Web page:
The 19th Amendment
“The right of the citizens of the United States to vote shall not be denied or abridged by the United States or any State on account of sex.” This hardly sounds like a radical idea. Could any reasonable person dispute the fairness of such a statement? It may be unthinkable now, but less than a hundred years ago, this proposition was the subject of heated discussion.
Even in the 19th century, women had few rights. Men ran their families and the government. Only men could buy and sell property. If they went to school at all, women were given only a basic education. The marriage vows required a woman to “love, honor, and obey” her husband, and the right to vote was limited to men.
Change was painfully slow, but it finally came. The unwavering dedication of women like Elizabeth Stanton, Lucretia Mott, and Susan B. Anthony helped to motivate all women to seek justice. At an 1848 meeting held in Seneca Falls, New York, 68 women and 32 men signed a statement demanding women be given equality with men. Still, getting the right to vote proved a daunting task. When they were allowed to speak in public, women were frequently exposed to derisive shouts from the audience. Newspapers and some churches reprimanded them for seeking to change the “natural order of things.” Even women slammed doors in the faces of those circulating petitions. Then the Civil War broke out, and the movement slowed to a near halt.
A surprising event occurred after the war. The Wyoming Territory, where men outnumbered women by almost ten to one, granted women the right to vote. Some believe it was a stratagem to attract more women to the area, but whatever the reason, by 1896 three western states had followed Wyoming’s example. By 1917 sixteen states had granted women the right to vote, but things seemed to stop there. A constitutional amendment was the only way to guarantee all women the right to vote.
Such an amendment had been proposed for some 40 years, but it had never passed. In spite of an overwhelming number of petitions, it was defeated again in 1914. After President Wilson gave his support, the amendment was finally passed and sent to the states for approval in 1919. With Tennessee’s approval in 1920 the 19th Amendment became the law of the land.
radical changes and differences are very important and great in degree.
revolutionary, reforming, extreme, militant
radical people believe that there should be great changes in society and try to bring about these changes.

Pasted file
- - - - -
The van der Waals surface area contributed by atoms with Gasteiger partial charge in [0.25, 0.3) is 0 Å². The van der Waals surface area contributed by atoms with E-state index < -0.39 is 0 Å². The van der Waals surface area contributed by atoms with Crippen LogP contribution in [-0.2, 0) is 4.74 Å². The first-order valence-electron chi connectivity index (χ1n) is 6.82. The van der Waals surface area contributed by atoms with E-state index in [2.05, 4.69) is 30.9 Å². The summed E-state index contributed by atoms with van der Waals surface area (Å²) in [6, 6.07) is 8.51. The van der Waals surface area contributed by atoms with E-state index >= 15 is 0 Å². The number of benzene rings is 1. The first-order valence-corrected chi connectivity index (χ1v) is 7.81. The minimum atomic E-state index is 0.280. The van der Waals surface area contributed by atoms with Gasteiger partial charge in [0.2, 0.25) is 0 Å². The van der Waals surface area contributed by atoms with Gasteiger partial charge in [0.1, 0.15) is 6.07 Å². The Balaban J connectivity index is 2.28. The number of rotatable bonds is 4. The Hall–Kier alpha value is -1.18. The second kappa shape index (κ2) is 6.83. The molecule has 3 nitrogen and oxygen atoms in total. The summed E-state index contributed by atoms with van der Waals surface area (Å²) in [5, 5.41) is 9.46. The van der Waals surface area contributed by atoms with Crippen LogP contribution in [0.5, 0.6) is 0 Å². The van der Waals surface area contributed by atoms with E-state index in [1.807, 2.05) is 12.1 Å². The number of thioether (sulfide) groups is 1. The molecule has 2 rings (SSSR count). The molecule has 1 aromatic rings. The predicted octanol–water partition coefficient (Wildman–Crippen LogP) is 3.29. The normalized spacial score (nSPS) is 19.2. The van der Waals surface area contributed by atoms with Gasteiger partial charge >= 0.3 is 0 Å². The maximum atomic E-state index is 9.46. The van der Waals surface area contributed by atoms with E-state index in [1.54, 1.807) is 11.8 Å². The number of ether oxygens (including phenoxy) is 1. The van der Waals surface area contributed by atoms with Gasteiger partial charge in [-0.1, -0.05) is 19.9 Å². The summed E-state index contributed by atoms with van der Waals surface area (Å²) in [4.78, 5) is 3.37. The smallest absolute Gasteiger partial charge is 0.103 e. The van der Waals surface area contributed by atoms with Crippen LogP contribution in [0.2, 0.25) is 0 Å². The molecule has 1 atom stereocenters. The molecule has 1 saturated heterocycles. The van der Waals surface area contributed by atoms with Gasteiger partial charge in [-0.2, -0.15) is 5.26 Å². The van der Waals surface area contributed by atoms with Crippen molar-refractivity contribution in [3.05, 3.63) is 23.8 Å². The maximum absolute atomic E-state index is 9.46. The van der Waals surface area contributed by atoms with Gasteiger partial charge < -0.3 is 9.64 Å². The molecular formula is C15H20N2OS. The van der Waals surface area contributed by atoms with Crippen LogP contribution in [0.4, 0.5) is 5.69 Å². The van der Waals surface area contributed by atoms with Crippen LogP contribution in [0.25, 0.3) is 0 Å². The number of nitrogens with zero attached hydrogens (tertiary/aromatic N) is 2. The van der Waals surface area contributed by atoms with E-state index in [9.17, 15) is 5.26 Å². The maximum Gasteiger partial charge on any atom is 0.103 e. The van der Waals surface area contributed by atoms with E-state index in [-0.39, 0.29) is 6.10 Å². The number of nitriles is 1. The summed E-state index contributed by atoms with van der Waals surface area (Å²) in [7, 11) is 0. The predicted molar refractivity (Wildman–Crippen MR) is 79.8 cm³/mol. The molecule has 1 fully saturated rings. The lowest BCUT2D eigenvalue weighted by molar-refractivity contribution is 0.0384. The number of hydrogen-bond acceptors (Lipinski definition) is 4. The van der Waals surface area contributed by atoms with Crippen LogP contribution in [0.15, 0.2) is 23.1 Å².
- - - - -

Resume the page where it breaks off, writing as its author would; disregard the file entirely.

If you dispute a fact, statement, or theory, you say that it is incorrect or untrue.
contest, question, challenge, deny
A dispute is an argument or disagreement between people or groups.
A proposition is a statement or an idea which people can consider or discuss to decide whether it is true.
A proposition is an offer or a suggestion that someone makes to you, usually concerning some work or business that you might be able to do together.
In the United States, a proposition is a question or statement about an issue of public policy which appears on a voting paper so that people can vote for or against it.
If you describe a feeling or attitude as unwavering, you mean that it is strong and firm and does not weaken.
steady, consistent, staunch, determined
not wavering or hesitant; resolute
If you are motivated by something, especially an emotion, it causes you to behave in a particular way.
inspire, drive, stimulate, provoke
If someone motivates you to do something, they make you feel determined to do it.
Something that is daunting makes you feel slightly afraid or worried about dealing with it.
intimidating, alarming, frightening, discouraging
causing fear or discouragement; intimidating
A derisive noise, expression, or remark expresses contempt.
mocking, ridiculing, jeering, taunting
showing or characterized by derision; mocking; scornful
If someone is reprimanded, they are spoken to angrily or seriously for doing something wrong, usually by a person in authority.
blame, censure, rebuke, reproach
to admonish or rebuke, esp. formally; reprove
If a piece of writing circulates or is circulated, copies of it are passed round among a group of people.
When something circulates, it moves easily and freely within a closed place or system.
If something such as a rumor circulates or is circulated, the people in a place tell it to each other.
A stratagem is a plan that is intended to achieve a particular effect, often by deceiving people.
trick, scheme, maneuver, plan
a plan or trick, esp. one to deceive an enemy